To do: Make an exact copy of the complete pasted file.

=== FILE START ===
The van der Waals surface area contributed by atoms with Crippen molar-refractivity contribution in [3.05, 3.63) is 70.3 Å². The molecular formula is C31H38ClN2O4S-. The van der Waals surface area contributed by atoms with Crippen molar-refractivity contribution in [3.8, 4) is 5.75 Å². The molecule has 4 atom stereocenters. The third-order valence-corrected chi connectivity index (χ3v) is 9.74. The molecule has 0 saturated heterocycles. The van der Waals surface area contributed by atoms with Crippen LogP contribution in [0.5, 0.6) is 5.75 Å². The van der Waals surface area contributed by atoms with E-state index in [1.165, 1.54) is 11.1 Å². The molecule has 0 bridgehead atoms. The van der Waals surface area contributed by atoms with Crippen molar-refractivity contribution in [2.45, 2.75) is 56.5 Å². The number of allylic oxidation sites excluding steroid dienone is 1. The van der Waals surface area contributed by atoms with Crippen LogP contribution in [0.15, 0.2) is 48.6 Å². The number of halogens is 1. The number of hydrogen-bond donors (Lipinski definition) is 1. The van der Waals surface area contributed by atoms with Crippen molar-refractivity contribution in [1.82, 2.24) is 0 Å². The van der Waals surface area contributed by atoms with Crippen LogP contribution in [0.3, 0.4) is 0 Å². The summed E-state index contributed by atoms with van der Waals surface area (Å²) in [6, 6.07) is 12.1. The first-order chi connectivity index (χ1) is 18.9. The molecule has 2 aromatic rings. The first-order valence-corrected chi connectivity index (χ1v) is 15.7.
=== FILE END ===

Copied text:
The van der Waals surface area contributed by atoms with Crippen molar-refractivity contribution in [3.05, 3.63) is 70.3 Å². The molecular formula is C31H38ClN2O4S-. The van der Waals surface area contributed by atoms with Crippen molar-refractivity contribution in [3.8, 4) is 5.75 Å². The molecule has 4 atom stereocenters. The third-order valence-corrected chi connectivity index (χ3v) is 9.74. The molecule has 0 saturated heterocycles. The van der Waals surface area contributed by atoms with Crippen LogP contribution in [0.5, 0.6) is 5.75 Å². The van der Waals surface area contributed by atoms with E-state index in [1.165, 1.54) is 11.1 Å². The molecule has 0 bridgehead atoms. The van der Waals surface area contributed by atoms with Crippen molar-refractivity contribution in [2.45, 2.75) is 56.5 Å². The number of allylic oxidation sites excluding steroid dienone is 1. The van der Waals surface area contributed by atoms with Crippen LogP contribution in [0.15, 0.2) is 48.6 Å². The number of halogens is 1. The number of hydrogen-bond donors (Lipinski definition) is 1. The van der Waals surface area contributed by atoms with Crippen molar-refractivity contribution in [1.82, 2.24) is 0 Å². The van der Waals surface area contributed by atoms with Crippen LogP contribution in [0.3, 0.4) is 0 Å². The summed E-state index contributed by atoms with van der Waals surface area (Å²) in [6, 6.07) is 12.1. The first-order chi connectivity index (χ1) is 18.9. The molecule has 2 aromatic rings. The first-order valence-corrected chi connectivity index (χ1v) is 15.7.